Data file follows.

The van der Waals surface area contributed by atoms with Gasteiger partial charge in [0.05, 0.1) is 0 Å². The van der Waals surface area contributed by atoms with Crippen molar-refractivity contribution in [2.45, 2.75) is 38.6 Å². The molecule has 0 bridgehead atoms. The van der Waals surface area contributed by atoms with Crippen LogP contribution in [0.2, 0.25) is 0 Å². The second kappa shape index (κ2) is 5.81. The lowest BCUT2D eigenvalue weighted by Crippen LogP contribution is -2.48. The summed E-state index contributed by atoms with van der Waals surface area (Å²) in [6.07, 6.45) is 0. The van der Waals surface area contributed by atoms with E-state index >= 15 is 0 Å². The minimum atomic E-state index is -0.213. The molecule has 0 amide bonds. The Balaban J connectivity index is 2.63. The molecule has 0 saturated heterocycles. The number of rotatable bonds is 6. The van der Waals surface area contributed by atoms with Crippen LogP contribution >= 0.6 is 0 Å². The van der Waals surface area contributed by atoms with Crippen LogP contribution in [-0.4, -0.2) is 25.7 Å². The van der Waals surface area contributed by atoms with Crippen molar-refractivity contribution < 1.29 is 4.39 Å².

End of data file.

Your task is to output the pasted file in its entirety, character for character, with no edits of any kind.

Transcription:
The van der Waals surface area contributed by atoms with Gasteiger partial charge in [0.05, 0.1) is 0 Å². The van der Waals surface area contributed by atoms with Crippen molar-refractivity contribution in [2.45, 2.75) is 38.6 Å². The molecule has 0 bridgehead atoms. The van der Waals surface area contributed by atoms with Crippen LogP contribution in [0.2, 0.25) is 0 Å². The second kappa shape index (κ2) is 5.81. The lowest BCUT2D eigenvalue weighted by Crippen LogP contribution is -2.48. The summed E-state index contributed by atoms with van der Waals surface area (Å²) in [6.07, 6.45) is 0. The van der Waals surface area contributed by atoms with E-state index >= 15 is 0 Å². The minimum atomic E-state index is -0.213. The molecule has 0 amide bonds. The Balaban J connectivity index is 2.63. The molecule has 0 saturated heterocycles. The number of rotatable bonds is 6. The van der Waals surface area contributed by atoms with Crippen LogP contribution >= 0.6 is 0 Å². The van der Waals surface area contributed by atoms with Crippen LogP contribution in [-0.4, -0.2) is 25.7 Å². The van der Waals surface area contributed by atoms with Crippen molar-refractivity contribution < 1.29 is 4.39 Å².